Submitted by: Jim Tanner
Epiphytic cacti have a place in every collection. They are easy to grow, requiring remarkably little in the way of care, in general have few spines, and many reward the grower with either a spectacular show of flowers, or a year round display of gracefully curving foliage.
Epiphytic cacti like a richer mix than most ground loving cacti. A frequently used potting mix includes equal parts of potting soil, bark and pumice. Good drainage in the mix is important for good growth. Regular feeding, and a constant supply of moisture, particularly during the growing season are also important. They all like moving air, and do best outdoors, particularly in the summer. Many will get tip damage if left in temperatures below freezing. In a protected area, they can be left outdoors all winter, and do well with our winter rains.
Epiphytic cacti are all easily propagated from either cuttings or seed. Cuttings can be taken any time the plant is in active growth, spring being best, but any time during the summer and early fall will also work. Thin stemmed epiphytes, such as most of the Rhipsalis can be plant immediately. Thicker leafed genera should be allowed to dry for a day or two before planting. Cuttings must be placed in moist potting mix, and kept in the shade for at least a month, but best until active new growth appears. When taking cuttings, remember that the plant will have to live on the stored energy in the stem, and a larger piece, within reason, is better than a small one. Schlumbergia (Zygocactus) can be easily propagated from cuttings, but for successful rooting, two segments need to be used rather than one.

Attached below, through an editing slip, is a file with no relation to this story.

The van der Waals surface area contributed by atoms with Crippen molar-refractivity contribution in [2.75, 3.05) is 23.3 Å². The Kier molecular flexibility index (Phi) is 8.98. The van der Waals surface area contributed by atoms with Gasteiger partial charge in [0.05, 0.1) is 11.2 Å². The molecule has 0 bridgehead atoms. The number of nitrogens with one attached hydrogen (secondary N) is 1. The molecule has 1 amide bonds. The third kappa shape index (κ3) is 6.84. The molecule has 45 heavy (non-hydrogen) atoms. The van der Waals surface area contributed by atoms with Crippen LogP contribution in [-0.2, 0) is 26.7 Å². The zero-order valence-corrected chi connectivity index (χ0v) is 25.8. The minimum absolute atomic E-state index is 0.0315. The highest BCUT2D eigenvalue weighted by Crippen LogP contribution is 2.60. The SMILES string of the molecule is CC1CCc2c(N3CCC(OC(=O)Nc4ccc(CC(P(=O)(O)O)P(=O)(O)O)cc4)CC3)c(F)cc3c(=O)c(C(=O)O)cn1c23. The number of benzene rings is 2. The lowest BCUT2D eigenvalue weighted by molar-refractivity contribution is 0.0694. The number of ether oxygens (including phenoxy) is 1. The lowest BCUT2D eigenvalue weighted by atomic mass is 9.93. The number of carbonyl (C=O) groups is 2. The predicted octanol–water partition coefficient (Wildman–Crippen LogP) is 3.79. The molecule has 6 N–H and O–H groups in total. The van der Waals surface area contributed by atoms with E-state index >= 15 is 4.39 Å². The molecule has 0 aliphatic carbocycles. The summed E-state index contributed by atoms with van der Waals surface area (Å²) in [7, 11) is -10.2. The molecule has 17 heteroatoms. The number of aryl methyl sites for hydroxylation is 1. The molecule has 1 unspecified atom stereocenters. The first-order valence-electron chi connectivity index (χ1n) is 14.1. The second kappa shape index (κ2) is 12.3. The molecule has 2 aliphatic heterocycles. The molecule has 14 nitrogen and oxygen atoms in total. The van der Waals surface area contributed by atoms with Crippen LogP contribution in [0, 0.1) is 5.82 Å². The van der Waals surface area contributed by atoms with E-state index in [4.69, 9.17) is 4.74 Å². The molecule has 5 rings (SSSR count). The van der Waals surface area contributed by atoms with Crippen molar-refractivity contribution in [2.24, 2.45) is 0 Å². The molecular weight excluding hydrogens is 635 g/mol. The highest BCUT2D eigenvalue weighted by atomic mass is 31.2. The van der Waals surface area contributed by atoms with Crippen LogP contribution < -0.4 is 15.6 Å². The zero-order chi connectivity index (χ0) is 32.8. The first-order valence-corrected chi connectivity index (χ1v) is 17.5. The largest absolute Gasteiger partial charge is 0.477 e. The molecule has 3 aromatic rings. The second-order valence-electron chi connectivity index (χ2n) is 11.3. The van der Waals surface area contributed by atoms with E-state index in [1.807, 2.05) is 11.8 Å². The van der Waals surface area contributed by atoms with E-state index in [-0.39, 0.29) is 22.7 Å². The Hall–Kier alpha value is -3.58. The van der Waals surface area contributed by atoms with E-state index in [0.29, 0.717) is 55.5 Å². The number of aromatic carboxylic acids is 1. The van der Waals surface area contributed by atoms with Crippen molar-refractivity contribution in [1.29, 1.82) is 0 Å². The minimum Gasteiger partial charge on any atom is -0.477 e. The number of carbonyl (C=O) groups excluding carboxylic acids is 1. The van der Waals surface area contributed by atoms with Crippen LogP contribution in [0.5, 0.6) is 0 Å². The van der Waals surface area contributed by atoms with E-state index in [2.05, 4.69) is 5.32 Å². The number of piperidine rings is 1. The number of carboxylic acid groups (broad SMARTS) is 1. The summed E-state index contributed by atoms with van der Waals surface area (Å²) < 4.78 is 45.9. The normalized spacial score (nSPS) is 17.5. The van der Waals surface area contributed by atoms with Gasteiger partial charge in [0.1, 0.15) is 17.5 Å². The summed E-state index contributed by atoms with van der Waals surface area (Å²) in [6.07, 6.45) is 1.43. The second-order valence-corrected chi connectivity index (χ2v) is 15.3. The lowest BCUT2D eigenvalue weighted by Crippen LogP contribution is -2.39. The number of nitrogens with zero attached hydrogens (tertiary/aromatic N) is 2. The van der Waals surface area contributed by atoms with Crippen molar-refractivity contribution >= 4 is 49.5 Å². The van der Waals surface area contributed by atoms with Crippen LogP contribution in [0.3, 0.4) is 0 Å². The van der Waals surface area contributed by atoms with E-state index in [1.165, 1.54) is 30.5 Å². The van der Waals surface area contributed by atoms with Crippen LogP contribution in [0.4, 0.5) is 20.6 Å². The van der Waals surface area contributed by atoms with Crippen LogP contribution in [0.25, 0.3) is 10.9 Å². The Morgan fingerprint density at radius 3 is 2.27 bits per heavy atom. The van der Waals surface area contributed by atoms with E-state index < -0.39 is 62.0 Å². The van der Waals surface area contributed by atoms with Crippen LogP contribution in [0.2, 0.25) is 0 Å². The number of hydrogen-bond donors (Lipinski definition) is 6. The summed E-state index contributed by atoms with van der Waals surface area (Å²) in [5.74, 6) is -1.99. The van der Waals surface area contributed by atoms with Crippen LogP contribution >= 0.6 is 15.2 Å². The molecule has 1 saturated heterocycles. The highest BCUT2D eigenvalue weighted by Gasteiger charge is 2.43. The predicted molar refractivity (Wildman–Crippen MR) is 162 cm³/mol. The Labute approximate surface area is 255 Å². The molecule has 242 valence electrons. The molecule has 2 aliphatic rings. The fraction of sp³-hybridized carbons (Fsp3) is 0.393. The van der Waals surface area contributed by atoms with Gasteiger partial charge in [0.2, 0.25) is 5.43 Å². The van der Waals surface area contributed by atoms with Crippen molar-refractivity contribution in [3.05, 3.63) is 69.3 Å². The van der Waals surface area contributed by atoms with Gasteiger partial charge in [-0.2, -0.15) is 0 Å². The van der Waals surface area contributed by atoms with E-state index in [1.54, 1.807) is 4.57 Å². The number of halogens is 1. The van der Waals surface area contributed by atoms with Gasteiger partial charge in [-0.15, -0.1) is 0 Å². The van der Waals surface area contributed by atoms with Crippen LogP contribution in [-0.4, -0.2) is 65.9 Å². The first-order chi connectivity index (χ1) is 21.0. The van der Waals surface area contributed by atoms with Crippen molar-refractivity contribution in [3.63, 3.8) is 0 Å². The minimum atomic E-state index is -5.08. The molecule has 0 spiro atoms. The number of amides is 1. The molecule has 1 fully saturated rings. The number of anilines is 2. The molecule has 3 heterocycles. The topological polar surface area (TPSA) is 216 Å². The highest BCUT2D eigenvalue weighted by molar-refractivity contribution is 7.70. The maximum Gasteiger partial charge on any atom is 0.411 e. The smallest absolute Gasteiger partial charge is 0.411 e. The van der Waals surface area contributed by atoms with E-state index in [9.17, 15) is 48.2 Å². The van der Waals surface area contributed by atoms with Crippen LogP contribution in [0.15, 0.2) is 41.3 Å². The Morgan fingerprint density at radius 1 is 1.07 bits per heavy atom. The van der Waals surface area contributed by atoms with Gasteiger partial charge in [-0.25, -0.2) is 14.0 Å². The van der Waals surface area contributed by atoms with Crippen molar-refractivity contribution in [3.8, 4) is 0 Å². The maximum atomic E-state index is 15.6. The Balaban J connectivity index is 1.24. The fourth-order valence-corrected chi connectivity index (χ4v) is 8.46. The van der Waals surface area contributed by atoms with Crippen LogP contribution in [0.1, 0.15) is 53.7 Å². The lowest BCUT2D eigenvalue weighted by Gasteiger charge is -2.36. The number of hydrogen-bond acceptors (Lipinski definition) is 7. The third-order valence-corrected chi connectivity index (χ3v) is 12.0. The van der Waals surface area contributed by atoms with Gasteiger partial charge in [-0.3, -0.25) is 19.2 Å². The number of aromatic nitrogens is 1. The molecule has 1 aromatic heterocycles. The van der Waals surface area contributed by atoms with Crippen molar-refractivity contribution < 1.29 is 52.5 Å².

Seed from many of the epiphytic cacti are hard to come by. One or two species are occassionally offered by the CSSA seed bank. For those with an interest in hybridization, many epiphytes are easily pollinated and cross pollinated both within genera, and across genera. Fruit set is frequent. When the fruit turns color and hardens, it can be harvested, the seeds removed, cleaned, and stored until the following spring.
Some choice genera:
Disocactus is a small genus, with flat stems. Native to Guatemala and Honduras. This species can remain small and produces beautiful flowers. It is cold sensitive. The genus has recently been expanded to include other genera.
Epiphyllum is a genus that has been the source of hundreds if not thousands of colorful hybrids. The basic night blooming summer blooming species have been hybridized with Aporocactus and Trichocereus to produce a dazzling array of colorful species. The first big hybridization effort took place in the 1890s, with others following in the 1920s and 1930s. Many spectacular hybrids were created, most lost during World War II. Southern California has been one of the recent hotbeds of hybridization of this species, with spectacular hybrids appearing from the backyards of some gifted plantspeople in San Diego, Palos Verdes and Los Angeles.